On the morning of March 18th, many of the Oceanwide passengers went ashore to explorer Devil Island and mingle with the penguins and seals. The divers had our first opportunity to enter into the icy waters of Antarctica, complete our checkout or test dive, and do some underwater exploration. Scuba diving in Antarctica is extreme diving. Water temps are at or below 32 degrees, surface winds that can reach deadly dangerous speeds of over 100 mph, and visibility can be very poor. Overall, though, except for the high winds and super cold water, I’ve experienced many dangerous and extreme conditions conducting underwater research locally in the Salish Sea.
I truly love cold-water, but being physically and mentally ready is imperative. Being ill-prepared can put your life, the lives of your fellow divers, and lives of the crew at risk. Unfortunately, some divers were emphatically ill-equipped for the extreme conditions, and at the worst possible time. Swiftly extreme high winds and hazardous conditions ensued. Quoting directly from the ships log entry; ‘Minutes after the wind gusts suddenly increased, reaching 40 to 50 knots.’ The next day it was revealed the sustained winds were actually closer to 79 knots, for as long as 90 minutes. The high winds were pushing on the Hondius forcing it to drag its anchor across the sea floor. The captain could not allow anyone to approach or board the ship for well over two hours.
Once back aboard the four zodiacs, soaking wet in our drysuits, freezing from both the icy waters and subzero temperatures caused by the extreme winds, the zodiac drivers were forced to hunker down in the rough seas. The drivers attempted to shield us from the winds behind a few small icebergs but with little success. During this entire event no information was provided by the ships staff or crew. This was the only time Oceanwide Expeditions seriously dropped the proverbial ball.
The next morning, I had a chance to attempt my second underwater exploration. Blown Bluff is an impressive island. The variety of wildlife underwater is minimal compared to what I am used to in the Pacific Northwest. But I enjoyed the 30+ minute experience if for only having the opportunity of diving in Antarctica. After my dive, I went ashore to spend more than 90 minutes with extremely adorable and cute Brush-tail Penguins, and a lots of seals.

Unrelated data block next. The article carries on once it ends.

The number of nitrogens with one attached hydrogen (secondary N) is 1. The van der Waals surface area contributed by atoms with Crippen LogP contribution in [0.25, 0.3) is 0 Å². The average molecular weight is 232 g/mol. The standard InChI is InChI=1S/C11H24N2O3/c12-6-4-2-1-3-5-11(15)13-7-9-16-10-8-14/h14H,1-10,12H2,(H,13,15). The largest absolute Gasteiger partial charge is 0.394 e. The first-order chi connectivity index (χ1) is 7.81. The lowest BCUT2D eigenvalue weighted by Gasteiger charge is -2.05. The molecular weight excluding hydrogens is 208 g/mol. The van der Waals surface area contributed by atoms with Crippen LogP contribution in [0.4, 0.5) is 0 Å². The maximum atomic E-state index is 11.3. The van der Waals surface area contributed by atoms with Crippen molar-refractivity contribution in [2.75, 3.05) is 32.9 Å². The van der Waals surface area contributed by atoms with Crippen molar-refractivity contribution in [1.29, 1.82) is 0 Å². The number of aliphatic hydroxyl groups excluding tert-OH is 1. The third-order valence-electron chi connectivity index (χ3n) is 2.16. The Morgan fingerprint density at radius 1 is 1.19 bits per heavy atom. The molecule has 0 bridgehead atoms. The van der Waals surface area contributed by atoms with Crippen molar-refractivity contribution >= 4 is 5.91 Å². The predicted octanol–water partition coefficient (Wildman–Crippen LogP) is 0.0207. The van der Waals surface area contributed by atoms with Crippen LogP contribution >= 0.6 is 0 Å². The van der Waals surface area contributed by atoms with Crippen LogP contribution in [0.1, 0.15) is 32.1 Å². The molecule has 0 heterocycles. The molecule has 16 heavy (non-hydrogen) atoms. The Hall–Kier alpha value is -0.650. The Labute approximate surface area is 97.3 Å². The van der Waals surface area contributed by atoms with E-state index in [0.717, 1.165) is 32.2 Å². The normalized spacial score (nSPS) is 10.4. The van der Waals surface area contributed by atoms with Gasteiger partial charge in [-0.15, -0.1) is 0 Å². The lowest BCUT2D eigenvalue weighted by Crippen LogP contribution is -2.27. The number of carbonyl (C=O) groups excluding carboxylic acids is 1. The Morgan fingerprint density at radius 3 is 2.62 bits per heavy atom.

There are very strict guidelines when onshore with any wildlife, especially penguins. They always have the ‘right-of-way’. Penguin highways, as they are called, are clear paths for them to travel. When blocked we can stress them. We are invading their space. These animals must feed and rest up for the fast-approaching winter. A bunch of humans snapping phots causes undo stress. Also, of huge concern is the potential introduction of bird flu to Antarctica. This could devastate the penguin populations, some which are already in peril. All passengers must have their gear, clothes, dry-bags, boots, tripods, and anything else brought on shore checked and cleaned from contaminates. The transmission of bird influenza or bacteria is a very serious concern. Also, any seeds that might germinate and introduce a foreign species of grass, plant or tree is strictly forbidden. Below is a video short from my very first successful dive in Antarctica. Although I did see much, it was amazing just being in the extreme conditions.
Very first dive in Antarctica • Brown Bluff
Air temperature: -1°C • Water temperature: +4°C
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